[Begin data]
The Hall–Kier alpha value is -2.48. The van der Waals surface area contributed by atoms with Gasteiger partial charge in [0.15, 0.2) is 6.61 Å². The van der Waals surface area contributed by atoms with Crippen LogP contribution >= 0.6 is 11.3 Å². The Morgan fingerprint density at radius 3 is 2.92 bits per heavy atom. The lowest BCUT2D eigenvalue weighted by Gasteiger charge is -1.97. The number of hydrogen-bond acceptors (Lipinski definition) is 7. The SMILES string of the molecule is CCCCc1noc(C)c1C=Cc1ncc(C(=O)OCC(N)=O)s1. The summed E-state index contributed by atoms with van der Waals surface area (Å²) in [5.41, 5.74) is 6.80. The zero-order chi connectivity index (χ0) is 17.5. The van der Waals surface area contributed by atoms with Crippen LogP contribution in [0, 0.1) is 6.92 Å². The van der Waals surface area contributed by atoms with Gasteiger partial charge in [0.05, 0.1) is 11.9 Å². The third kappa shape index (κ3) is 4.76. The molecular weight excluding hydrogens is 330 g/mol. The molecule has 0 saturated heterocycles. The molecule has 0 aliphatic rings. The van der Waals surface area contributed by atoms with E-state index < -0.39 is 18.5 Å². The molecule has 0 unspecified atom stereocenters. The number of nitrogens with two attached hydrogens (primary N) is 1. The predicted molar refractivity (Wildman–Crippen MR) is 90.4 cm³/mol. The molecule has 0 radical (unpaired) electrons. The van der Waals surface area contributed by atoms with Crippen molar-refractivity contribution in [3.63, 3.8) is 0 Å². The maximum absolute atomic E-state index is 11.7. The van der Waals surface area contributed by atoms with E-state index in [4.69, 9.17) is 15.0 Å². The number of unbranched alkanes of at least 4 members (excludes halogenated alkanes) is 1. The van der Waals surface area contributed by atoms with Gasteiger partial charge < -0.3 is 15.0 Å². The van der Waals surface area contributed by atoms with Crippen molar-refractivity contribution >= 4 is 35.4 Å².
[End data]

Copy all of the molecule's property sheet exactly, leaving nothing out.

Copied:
The Hall–Kier alpha value is -2.48. The van der Waals surface area contributed by atoms with Gasteiger partial charge in [0.15, 0.2) is 6.61 Å². The van der Waals surface area contributed by atoms with Crippen LogP contribution >= 0.6 is 11.3 Å². The Morgan fingerprint density at radius 3 is 2.92 bits per heavy atom. The lowest BCUT2D eigenvalue weighted by Gasteiger charge is -1.97. The number of hydrogen-bond acceptors (Lipinski definition) is 7. The SMILES string of the molecule is CCCCc1noc(C)c1C=Cc1ncc(C(=O)OCC(N)=O)s1. The summed E-state index contributed by atoms with van der Waals surface area (Å²) in [5.41, 5.74) is 6.80. The zero-order chi connectivity index (χ0) is 17.5. The van der Waals surface area contributed by atoms with Crippen LogP contribution in [0, 0.1) is 6.92 Å². The van der Waals surface area contributed by atoms with Gasteiger partial charge in [0.05, 0.1) is 11.9 Å². The third kappa shape index (κ3) is 4.76. The molecular weight excluding hydrogens is 330 g/mol. The molecule has 0 saturated heterocycles. The molecule has 0 aliphatic rings. The van der Waals surface area contributed by atoms with E-state index < -0.39 is 18.5 Å². The molecule has 0 unspecified atom stereocenters. The number of nitrogens with two attached hydrogens (primary N) is 1. The predicted molar refractivity (Wildman–Crippen MR) is 90.4 cm³/mol. The molecule has 0 radical (unpaired) electrons. The van der Waals surface area contributed by atoms with Crippen molar-refractivity contribution in [3.63, 3.8) is 0 Å². The maximum absolute atomic E-state index is 11.7. The van der Waals surface area contributed by atoms with E-state index in [4.69, 9.17) is 15.0 Å². The number of unbranched alkanes of at least 4 members (excludes halogenated alkanes) is 1. The van der Waals surface area contributed by atoms with Gasteiger partial charge < -0.3 is 15.0 Å². The van der Waals surface area contributed by atoms with Crippen molar-refractivity contribution >= 4 is 35.4 Å².